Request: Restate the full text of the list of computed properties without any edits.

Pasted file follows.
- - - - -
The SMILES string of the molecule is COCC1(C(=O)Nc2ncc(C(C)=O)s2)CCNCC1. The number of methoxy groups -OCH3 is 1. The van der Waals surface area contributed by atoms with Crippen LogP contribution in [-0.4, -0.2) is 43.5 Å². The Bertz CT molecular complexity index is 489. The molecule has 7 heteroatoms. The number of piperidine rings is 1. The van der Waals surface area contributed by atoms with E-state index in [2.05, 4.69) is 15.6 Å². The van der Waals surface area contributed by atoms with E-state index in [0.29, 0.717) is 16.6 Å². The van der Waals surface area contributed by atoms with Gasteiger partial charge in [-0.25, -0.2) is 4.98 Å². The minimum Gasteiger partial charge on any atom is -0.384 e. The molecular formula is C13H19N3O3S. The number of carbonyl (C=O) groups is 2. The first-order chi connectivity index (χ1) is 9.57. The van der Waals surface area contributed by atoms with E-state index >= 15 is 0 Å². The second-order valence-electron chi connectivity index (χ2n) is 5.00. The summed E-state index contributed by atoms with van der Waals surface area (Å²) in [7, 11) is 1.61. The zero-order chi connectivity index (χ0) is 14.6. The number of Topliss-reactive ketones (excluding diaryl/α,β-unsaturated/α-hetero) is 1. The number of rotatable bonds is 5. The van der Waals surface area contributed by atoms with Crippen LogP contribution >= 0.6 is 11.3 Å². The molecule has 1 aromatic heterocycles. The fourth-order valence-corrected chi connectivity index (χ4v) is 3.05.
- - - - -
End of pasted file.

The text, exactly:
The SMILES string of the molecule is COCC1(C(=O)Nc2ncc(C(C)=O)s2)CCNCC1. The number of methoxy groups -OCH3 is 1. The van der Waals surface area contributed by atoms with Crippen LogP contribution in [-0.4, -0.2) is 43.5 Å². The Bertz CT molecular complexity index is 489. The molecule has 7 heteroatoms. The number of piperidine rings is 1. The van der Waals surface area contributed by atoms with E-state index in [2.05, 4.69) is 15.6 Å². The van der Waals surface area contributed by atoms with E-state index in [0.29, 0.717) is 16.6 Å². The van der Waals surface area contributed by atoms with Gasteiger partial charge in [-0.25, -0.2) is 4.98 Å². The minimum Gasteiger partial charge on any atom is -0.384 e. The molecular formula is C13H19N3O3S. The number of carbonyl (C=O) groups is 2. The first-order chi connectivity index (χ1) is 9.57. The van der Waals surface area contributed by atoms with E-state index >= 15 is 0 Å². The second-order valence-electron chi connectivity index (χ2n) is 5.00. The summed E-state index contributed by atoms with van der Waals surface area (Å²) in [7, 11) is 1.61. The zero-order chi connectivity index (χ0) is 14.6. The number of Topliss-reactive ketones (excluding diaryl/α,β-unsaturated/α-hetero) is 1. The number of rotatable bonds is 5. The van der Waals surface area contributed by atoms with Crippen LogP contribution >= 0.6 is 11.3 Å². The molecule has 1 aromatic heterocycles. The fourth-order valence-corrected chi connectivity index (χ4v) is 3.05.